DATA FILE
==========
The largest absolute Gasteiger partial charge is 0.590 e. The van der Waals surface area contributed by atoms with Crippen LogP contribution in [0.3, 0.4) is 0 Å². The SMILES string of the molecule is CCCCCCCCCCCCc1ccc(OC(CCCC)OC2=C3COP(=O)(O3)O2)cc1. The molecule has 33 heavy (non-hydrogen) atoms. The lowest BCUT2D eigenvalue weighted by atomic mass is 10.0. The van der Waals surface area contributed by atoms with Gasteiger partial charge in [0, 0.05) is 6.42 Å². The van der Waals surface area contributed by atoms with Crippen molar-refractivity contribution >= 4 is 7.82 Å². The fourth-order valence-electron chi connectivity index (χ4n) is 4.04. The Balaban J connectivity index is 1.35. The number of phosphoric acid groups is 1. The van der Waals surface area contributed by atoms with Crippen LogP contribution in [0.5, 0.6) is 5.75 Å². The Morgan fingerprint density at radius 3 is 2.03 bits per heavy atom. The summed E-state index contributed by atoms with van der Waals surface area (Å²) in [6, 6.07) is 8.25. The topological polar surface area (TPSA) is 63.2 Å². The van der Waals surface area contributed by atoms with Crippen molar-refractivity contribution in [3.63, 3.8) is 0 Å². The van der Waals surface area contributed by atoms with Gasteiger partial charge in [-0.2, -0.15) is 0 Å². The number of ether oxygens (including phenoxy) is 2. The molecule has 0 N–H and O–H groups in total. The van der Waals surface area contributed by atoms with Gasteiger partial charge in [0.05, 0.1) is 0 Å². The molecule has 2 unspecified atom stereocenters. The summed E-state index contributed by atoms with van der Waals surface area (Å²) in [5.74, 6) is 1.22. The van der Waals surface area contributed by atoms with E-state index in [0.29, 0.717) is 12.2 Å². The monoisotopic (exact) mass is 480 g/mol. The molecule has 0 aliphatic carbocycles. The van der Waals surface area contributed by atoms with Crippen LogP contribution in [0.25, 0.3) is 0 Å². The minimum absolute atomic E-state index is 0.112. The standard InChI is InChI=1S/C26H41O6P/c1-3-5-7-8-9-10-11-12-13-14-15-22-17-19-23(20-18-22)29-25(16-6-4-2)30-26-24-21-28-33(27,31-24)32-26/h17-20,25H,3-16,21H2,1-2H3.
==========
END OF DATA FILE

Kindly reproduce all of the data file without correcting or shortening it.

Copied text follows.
The largest absolute Gasteiger partial charge is 0.590 e. The van der Waals surface area contributed by atoms with Crippen LogP contribution in [0.3, 0.4) is 0 Å². The SMILES string of the molecule is CCCCCCCCCCCCc1ccc(OC(CCCC)OC2=C3COP(=O)(O3)O2)cc1. The molecule has 33 heavy (non-hydrogen) atoms. The lowest BCUT2D eigenvalue weighted by atomic mass is 10.0. The van der Waals surface area contributed by atoms with Gasteiger partial charge in [0, 0.05) is 6.42 Å². The van der Waals surface area contributed by atoms with Crippen molar-refractivity contribution >= 4 is 7.82 Å². The fourth-order valence-electron chi connectivity index (χ4n) is 4.04. The Balaban J connectivity index is 1.35. The number of phosphoric acid groups is 1. The van der Waals surface area contributed by atoms with Crippen LogP contribution in [0.5, 0.6) is 5.75 Å². The Morgan fingerprint density at radius 3 is 2.03 bits per heavy atom. The summed E-state index contributed by atoms with van der Waals surface area (Å²) in [6, 6.07) is 8.25. The topological polar surface area (TPSA) is 63.2 Å². The van der Waals surface area contributed by atoms with Crippen molar-refractivity contribution in [3.63, 3.8) is 0 Å². The van der Waals surface area contributed by atoms with Gasteiger partial charge in [-0.2, -0.15) is 0 Å². The number of ether oxygens (including phenoxy) is 2. The molecule has 0 N–H and O–H groups in total. The van der Waals surface area contributed by atoms with Gasteiger partial charge in [0.05, 0.1) is 0 Å². The molecule has 2 unspecified atom stereocenters. The summed E-state index contributed by atoms with van der Waals surface area (Å²) in [5.74, 6) is 1.22. The van der Waals surface area contributed by atoms with E-state index in [0.29, 0.717) is 12.2 Å². The monoisotopic (exact) mass is 480 g/mol. The molecule has 0 aliphatic carbocycles. The van der Waals surface area contributed by atoms with Crippen LogP contribution in [0.25, 0.3) is 0 Å². The minimum absolute atomic E-state index is 0.112. The standard InChI is InChI=1S/C26H41O6P/c1-3-5-7-8-9-10-11-12-13-14-15-22-17-19-23(20-18-22)29-25(16-6-4-2)30-26-24-21-28-33(27,31-24)32-26/h17-20,25H,3-16,21H2,1-2H3.